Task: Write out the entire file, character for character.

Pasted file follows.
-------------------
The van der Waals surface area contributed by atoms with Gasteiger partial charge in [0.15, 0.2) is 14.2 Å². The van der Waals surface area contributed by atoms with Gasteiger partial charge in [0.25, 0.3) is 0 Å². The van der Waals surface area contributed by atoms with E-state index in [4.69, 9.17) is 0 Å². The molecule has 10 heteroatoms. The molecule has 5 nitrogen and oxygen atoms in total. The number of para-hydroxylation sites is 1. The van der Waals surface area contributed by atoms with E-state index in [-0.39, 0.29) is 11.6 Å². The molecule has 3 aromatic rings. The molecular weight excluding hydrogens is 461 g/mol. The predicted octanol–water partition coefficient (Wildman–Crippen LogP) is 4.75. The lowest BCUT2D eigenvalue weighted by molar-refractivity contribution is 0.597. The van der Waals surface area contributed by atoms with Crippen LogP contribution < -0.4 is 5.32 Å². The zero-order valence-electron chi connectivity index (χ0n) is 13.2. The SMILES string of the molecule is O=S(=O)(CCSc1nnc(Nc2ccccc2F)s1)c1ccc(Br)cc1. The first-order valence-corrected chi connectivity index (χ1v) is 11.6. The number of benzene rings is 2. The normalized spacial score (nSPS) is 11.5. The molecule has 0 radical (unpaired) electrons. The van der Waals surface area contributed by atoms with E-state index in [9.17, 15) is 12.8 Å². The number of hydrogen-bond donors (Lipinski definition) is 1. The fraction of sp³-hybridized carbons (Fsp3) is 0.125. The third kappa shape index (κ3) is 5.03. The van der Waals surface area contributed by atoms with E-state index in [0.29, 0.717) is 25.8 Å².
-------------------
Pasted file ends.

The van der Waals surface area contributed by atoms with Gasteiger partial charge in [0.15, 0.2) is 14.2 Å². The van der Waals surface area contributed by atoms with Gasteiger partial charge in [0.25, 0.3) is 0 Å². The van der Waals surface area contributed by atoms with E-state index in [4.69, 9.17) is 0 Å². The molecule has 10 heteroatoms. The molecule has 5 nitrogen and oxygen atoms in total. The number of para-hydroxylation sites is 1. The van der Waals surface area contributed by atoms with E-state index in [-0.39, 0.29) is 11.6 Å². The molecule has 3 aromatic rings. The molecular weight excluding hydrogens is 461 g/mol. The predicted octanol–water partition coefficient (Wildman–Crippen LogP) is 4.75. The lowest BCUT2D eigenvalue weighted by molar-refractivity contribution is 0.597. The van der Waals surface area contributed by atoms with Crippen LogP contribution < -0.4 is 5.32 Å². The zero-order valence-electron chi connectivity index (χ0n) is 13.2. The SMILES string of the molecule is O=S(=O)(CCSc1nnc(Nc2ccccc2F)s1)c1ccc(Br)cc1. The first-order valence-corrected chi connectivity index (χ1v) is 11.6. The number of benzene rings is 2. The normalized spacial score (nSPS) is 11.5. The molecule has 0 radical (unpaired) electrons. The van der Waals surface area contributed by atoms with E-state index in [9.17, 15) is 12.8 Å². The number of hydrogen-bond donors (Lipinski definition) is 1. The fraction of sp³-hybridized carbons (Fsp3) is 0.125. The third kappa shape index (κ3) is 5.03. The van der Waals surface area contributed by atoms with E-state index in [0.29, 0.717) is 25.8 Å².